Coronavirus: Wearable dongle among options being explored to boost tracking

National Development Minister Lawrence Wong said contact tracing app TraceTogether is being improved. ST PHOTO: MARK CHEONG

A contact tracing dongle that those without smartphones can take along when they go out is among the tech options that the Government is currently exploring as it seeks to boosts its ability to track the coronavirus outbreak.

National Development Minister Lawrence Wong said during a virtual press conference yesterday that swiftly identifying contacts of those infected will be key as Singapore's economy opens up, adding that the authorities are looking to have several options in place when the circuit breaker eases next month.

"By the time we get to post-June 1, we will have some solutions in place to have faster contact tracing," said Mr Wong, who co-chairs the multi-ministry task force tackling the coronavirus outbreak.

The idea would be to identify the contacts of an infected person more quickly and "issue quarantine orders on an electronic platform instantly".

Asked if the use of contact tracing app TraceTogether would be made compulsory for employees going back to work, Mr Wong said: "When we are ready with a solution, we will announce what that solution is, and we will indeed want everyone to have that solution in place."

TraceTogether is being improved, he said, even as other applications and solutions that do not require smartphones are being considered.

"We are also looking at possibilities, like a wearable, a dongle that people can carry with them when they go out. So for those without smartphones, the possibility of being able to track them remains - for contact tracing purposes.

"So there are a few potential solutions that are being explored. Even right now, the technical teams are discussing intensively with Apple, Google and other tech providers.

"When we are ready with a solution, we will explain what that solution is, and we will want everyone to pick it up."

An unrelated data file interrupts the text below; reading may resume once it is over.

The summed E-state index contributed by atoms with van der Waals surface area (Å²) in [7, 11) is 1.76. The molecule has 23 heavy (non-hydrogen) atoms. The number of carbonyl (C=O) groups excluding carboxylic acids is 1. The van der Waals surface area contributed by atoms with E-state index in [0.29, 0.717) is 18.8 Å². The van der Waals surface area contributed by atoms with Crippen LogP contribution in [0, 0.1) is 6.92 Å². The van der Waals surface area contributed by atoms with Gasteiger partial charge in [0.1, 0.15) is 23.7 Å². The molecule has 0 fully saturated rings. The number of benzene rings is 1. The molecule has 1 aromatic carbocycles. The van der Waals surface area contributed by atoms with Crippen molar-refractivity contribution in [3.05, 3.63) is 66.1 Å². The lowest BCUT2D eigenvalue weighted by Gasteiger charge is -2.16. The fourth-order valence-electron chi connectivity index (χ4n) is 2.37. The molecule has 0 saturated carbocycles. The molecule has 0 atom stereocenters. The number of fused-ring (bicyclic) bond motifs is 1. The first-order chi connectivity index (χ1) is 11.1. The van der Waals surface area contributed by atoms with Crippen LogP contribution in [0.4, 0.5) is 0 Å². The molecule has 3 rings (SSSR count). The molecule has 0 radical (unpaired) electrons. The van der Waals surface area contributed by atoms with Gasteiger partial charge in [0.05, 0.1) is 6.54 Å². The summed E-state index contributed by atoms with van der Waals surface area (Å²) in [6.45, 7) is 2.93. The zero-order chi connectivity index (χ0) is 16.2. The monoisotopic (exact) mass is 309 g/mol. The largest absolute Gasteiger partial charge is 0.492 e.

The digital check-in system, known as SafeEntry, has been taken up by essential-sector businesses such as supermarkets, clinics and food and beverage outlets. Users can check in and out of a venue using the SafeEntry portal - by scanning a QR code with their own mobile devices.

Mr Wong said the Government will soon publish a list of specific places that need to adopt the SafeEntry system. By and large, it will be made compulsory for all workplaces from next Tuesday onwards, so long as they are open, he said.

Yesterday, the Ministry of Health confirmed 768 new cases of Covid-19 in Singapore, bringing the total count to 21,707. Foreign workers staying in dormitories continue to make up the bulk of new coronavirus cases here.

Some businesses, such as selected food businesses and hairdressers, are allowed to reopen from next Tuesday, subject to restrictions.

Mr Wong urged these firms to put in place measures for a safe working environment, and not be in a rush to raise their shutters.

He said: "Do not be in a rush to reopen your business and neglect the important safe management practices that you have to put in place first.

"If the business premises do not have the necessary precautions and safeguards in place, then we may have to ask you to stop work anyway, and there will be penalties imposed."

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A version of this article appeared in the print edition of The Straits Times on May 09, 2020, with the headline Coronavirus: Wearable dongle among options being explored to boost tracking. Subscribe